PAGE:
Country Weekly's Scores

  • Music
For 143 reviews, this publication has graded:
  • 73% higher than the average critic
  • 2% same as the average critic
  • 25% lower than the average critic
On average, this publication grades 6.5 points higher than other critics. (0-100 point scale)
Average Music review score: 78
Highest review score: 100 Tuskegee
Lowest review score: 42 Spring Break... Checkin' Out
Score distribution:
  1. Negative: 0 out of 143
143 music reviews
    • 63 Metascore
    • 60 Critic Score
    As he moves beyond his rap boundaries into more country-rock fare, this album is a step forward for the Kid.
    • 76 Metascore
    • 60 Critic Score
    The album plays like a tribute to an earlier era, rich with period atmosphere, and Gregg, as always, delivers an authenticity few white singers could muster.
    • 72 Metascore
    • 60 Critic Score
    Frankly, traditional-minded listeners will wonder if the whole crew shouldn't be committed, as this quirky affair-depending on your perspective--is either brilliant or crazy.
    • 76 Metascore
    • 60 Critic Score
    Aside from bandmate Dan Tyminski's American-roots turns, there are fewer diversions this time from the restrained, often introspective fare Alison favors, including the regrettable omission of the stirring devotionals that have graced her past works.
    • 70 Metascore
    • 60 Critic Score
    She doesn't just alternately pay homage to country and jazz here; she elegantly blends the two.
    • 70 Metascore
    • 60 Critic Score
    With this vocal showcase, Ronnie may finally garner a long-overdue best male country vocalist award.
    • 72 Metascore
    • 60 Critic Score
    Overall, these songs are safe, inoffensive and respectable, but they simply don't quite scale the same musical heights of Dolly's former glories such as "Jolene" or "I Will Always Love You."
    • 57 Metascore
    • 60 Critic Score
    It's a formula sure to satisfy any fan--even Bruce.
    • 63 Metascore
    • 60 Critic Score
    Country Hits Bluegrass Style is mostly a rehash of Ricky's 2008 album for Cracker Barrel.
    • 72 Metascore
    • 60 Critic Score
    Ranging from jazzy jaunts to breezy tropical confections and varied country and blues hues, the sometimes-scattered Ready for Confetti is a multicolored parade in which even the shovel-pusher walking behind the horses can find that hope happens, too.
    • 67 Metascore
    • 60 Critic Score
    Country die-hards are likely to favor something sturdier, but listeners who walk on the wilder side are sure to find a few kicks inside Little Red Boots.
    • 70 Metascore
    • 60 Critic Score
    Even if the whole affair is something of a lark, Norah's songbird stylings and The Willies' uncluttered arrangements send it skyward.
    • 80 Metascore
    • 60 Critic Score
    There's plenty of room on these 11 tracks for Kellie's steely determination to shine.
    • 80 Metascore
    • 60 Critic Score
    Her recurring implication that this life may be all we have is a bold notion that may bring relief or dismay-and your response to that notion will tell you whether or not Hello Cruel World is an album you'll greet with open arms.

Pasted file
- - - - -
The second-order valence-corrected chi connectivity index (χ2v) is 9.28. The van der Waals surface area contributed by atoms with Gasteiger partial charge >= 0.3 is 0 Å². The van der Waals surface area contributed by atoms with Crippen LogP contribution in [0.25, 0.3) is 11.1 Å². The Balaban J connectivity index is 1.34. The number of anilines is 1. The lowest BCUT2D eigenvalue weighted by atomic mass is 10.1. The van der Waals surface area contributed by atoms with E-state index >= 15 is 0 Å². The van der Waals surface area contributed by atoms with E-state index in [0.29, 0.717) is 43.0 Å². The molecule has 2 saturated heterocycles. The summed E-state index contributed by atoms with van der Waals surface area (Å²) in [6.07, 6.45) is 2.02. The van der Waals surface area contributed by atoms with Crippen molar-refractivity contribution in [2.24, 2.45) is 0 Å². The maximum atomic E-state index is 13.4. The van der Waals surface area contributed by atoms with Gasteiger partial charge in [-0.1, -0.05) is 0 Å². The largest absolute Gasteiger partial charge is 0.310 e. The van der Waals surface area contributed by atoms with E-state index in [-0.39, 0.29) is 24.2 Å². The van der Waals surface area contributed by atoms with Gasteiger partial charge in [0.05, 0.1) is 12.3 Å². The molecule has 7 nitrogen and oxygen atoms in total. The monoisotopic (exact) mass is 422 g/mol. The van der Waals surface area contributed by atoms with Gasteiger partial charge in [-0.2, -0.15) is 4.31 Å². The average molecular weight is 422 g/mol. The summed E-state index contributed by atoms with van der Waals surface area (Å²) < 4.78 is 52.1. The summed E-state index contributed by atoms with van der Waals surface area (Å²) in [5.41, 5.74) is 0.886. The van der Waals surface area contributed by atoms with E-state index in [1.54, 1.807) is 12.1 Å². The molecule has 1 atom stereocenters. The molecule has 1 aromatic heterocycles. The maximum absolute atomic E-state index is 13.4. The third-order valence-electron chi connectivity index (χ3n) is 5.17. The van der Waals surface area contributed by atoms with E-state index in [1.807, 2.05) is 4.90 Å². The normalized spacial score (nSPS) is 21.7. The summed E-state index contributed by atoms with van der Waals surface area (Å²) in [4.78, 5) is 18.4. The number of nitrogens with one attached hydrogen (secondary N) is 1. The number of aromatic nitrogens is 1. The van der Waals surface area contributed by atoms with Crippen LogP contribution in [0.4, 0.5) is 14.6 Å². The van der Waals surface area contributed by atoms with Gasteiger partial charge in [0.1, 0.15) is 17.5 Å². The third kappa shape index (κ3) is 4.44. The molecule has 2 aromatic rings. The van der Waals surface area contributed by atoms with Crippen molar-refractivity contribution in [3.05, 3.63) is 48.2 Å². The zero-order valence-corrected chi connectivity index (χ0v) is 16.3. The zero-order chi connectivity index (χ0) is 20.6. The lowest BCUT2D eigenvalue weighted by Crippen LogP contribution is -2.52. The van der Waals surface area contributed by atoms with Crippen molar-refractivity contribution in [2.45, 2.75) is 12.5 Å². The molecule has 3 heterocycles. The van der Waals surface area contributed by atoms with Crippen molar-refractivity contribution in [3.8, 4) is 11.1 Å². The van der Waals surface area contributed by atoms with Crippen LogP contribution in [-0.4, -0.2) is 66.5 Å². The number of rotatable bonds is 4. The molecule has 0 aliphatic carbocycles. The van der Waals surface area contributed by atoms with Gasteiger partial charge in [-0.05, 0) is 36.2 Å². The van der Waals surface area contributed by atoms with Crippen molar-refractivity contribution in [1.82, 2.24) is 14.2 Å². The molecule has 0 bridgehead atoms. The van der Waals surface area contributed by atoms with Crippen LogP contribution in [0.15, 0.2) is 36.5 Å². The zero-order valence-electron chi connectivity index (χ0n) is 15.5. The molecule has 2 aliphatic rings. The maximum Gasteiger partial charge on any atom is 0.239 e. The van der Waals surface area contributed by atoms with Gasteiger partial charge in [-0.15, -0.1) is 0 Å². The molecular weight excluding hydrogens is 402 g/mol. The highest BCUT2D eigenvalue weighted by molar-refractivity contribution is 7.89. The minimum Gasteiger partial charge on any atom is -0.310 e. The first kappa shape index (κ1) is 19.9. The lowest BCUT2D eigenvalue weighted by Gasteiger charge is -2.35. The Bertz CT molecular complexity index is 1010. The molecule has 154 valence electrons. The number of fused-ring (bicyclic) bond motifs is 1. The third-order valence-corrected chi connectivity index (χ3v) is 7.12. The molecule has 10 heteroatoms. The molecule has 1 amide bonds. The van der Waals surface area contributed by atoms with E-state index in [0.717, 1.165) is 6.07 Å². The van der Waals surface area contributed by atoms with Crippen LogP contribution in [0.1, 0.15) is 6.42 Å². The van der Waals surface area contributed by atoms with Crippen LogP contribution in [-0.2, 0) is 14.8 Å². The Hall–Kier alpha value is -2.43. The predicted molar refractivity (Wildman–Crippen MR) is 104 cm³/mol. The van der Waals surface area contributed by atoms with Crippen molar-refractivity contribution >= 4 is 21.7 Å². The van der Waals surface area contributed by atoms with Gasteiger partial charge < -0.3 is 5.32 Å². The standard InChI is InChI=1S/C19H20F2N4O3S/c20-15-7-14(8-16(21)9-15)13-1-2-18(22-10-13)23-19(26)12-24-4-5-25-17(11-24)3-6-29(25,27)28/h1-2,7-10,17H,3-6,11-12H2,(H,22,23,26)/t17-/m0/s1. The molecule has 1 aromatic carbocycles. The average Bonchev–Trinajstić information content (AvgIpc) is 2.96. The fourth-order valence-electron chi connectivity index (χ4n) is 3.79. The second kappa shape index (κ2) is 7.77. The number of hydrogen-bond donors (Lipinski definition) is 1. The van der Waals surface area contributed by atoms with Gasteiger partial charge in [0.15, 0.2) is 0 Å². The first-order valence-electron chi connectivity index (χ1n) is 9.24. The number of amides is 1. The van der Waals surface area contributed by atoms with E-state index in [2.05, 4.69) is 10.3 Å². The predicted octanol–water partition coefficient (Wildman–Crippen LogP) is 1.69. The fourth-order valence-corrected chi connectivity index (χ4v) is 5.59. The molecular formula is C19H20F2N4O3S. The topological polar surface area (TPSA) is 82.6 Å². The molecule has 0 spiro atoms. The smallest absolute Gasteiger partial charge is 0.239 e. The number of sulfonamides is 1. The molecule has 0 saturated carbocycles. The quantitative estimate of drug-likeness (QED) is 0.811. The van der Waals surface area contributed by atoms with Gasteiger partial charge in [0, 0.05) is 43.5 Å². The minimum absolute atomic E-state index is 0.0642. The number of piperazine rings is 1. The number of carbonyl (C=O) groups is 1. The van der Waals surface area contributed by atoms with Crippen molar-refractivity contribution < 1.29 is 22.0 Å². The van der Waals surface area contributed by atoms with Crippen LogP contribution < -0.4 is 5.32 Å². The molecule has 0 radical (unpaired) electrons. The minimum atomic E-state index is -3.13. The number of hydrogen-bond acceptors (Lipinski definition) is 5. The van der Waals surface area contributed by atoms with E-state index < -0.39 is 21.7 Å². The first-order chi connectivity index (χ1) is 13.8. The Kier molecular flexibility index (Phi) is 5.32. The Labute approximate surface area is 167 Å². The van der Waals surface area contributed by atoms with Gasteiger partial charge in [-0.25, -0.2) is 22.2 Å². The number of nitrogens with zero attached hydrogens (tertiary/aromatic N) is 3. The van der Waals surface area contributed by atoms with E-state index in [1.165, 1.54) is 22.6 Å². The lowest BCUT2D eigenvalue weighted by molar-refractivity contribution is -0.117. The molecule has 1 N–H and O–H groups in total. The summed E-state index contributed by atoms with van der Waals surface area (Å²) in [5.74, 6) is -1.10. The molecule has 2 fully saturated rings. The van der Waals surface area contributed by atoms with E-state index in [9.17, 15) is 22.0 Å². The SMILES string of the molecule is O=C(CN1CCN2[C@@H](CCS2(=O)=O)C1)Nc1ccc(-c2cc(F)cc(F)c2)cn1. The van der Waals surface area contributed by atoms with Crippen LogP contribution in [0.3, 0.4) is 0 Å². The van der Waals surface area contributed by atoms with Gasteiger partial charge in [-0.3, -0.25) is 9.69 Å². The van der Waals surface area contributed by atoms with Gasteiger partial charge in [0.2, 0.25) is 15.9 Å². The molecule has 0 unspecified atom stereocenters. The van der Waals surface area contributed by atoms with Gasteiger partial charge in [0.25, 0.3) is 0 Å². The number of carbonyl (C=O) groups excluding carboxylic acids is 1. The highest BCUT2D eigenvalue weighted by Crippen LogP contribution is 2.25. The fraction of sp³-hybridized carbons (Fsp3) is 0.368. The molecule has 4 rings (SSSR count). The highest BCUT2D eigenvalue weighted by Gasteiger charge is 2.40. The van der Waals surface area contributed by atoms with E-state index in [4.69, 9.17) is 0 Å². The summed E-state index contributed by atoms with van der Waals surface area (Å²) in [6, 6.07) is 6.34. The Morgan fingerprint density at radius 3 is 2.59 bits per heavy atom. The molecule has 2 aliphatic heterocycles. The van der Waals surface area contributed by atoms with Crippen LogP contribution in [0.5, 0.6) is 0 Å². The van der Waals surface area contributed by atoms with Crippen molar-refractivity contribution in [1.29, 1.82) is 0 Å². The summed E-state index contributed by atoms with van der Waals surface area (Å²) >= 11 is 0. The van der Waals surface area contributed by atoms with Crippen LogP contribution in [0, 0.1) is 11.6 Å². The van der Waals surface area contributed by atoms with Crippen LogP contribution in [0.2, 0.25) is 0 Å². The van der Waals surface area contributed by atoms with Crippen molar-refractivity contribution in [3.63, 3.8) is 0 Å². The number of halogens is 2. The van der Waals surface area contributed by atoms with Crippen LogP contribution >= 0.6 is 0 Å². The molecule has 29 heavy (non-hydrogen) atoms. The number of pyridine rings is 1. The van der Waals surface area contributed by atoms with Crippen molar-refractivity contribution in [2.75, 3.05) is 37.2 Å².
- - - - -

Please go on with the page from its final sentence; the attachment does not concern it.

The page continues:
• 65 Metascore
    • 60 Critic Score
    If that weren't the case, the well-rounded first installment of Remember Me would nonetheless serve as a modest but fitting memorial to a world-class artist, as well as a testament to Willie's enduring musical ties to Nashville.
    • 79 Metascore
    • 60 Critic Score
    While Snider has been more entertaining and melodically engaging on previous efforts, here he risks trying to get his head around the disturbing times in which we live and, just as importantly, to avoid clichéd responses.
    • 57 Metascore
    • 60 Critic Score
    "Family" oozes with humility and domestic contentment, while the gentle, Nashville-leaning "Lucky That Way" (sung with Kenny Chesney on Crossroads) is a Walsh mini-biography
    • 43 Metascore
    • 60 Critic Score
    Live in Japan-an album unreleased in the U.S. until now-shows the entertainer in good form, doing a lightweight, crowd-pleasing set especially indicative of the dead-center-mainstream approach that had cemented his fame.
    • 45 Metascore
    • 60 Critic Score
    Hank's been bruised but not broken, and Old School's aggressive attitude evidences that he still rules, with or without reinforcements, on his particular piece of the playground.
    • 64 Metascore
    • 60 Critic Score
    This album brings together a diverse lineup of artists for a collection that promotes the message that God has more to do with love than religion.
    • 64 Metascore
    • 58 Critic Score
    While some of the project’s dozen tracks, like the beautiful ballad “Do You Remember” and the refreshingly ’70s-sounding “Lay Low,” which calls to mind Gary Stewart, are of Blake’s caliber, others feel rushed.
    • 66 Metascore
    • 50 Critic Score
    Younger listeners will get the most out of this sometimes-inspired, retro-leaning smorgasbord; the more observant among them may even discern that Wanda's "bad girl" '50s persona, unlike today's blunt and blush-worthy equivalent, is nothing more than an act.
    • 56 Metascore
    • 50 Critic Score
    There's nothing wild or organic about this overly calculated debut.
    • 64 Metascore
    • 50 Critic Score
    Kenny's sincere vocal delivery and the lyric content of each track are promising--but together, they register barely above maudlin, thanks to an overabundance of puttering tempos and downtrodden story lines.
    • 54 Metascore
    • 50 Critic Score
    Much of the rest of the album features ho-hum mid-tempos and ballads that don’t move the meter much in either direction.
    • 61 Metascore
    • 42 Critic Score
    The tunes are infused with banjos, B3s and other instruments without sounding cluttered. It’s nicely done, but you would hope for better material.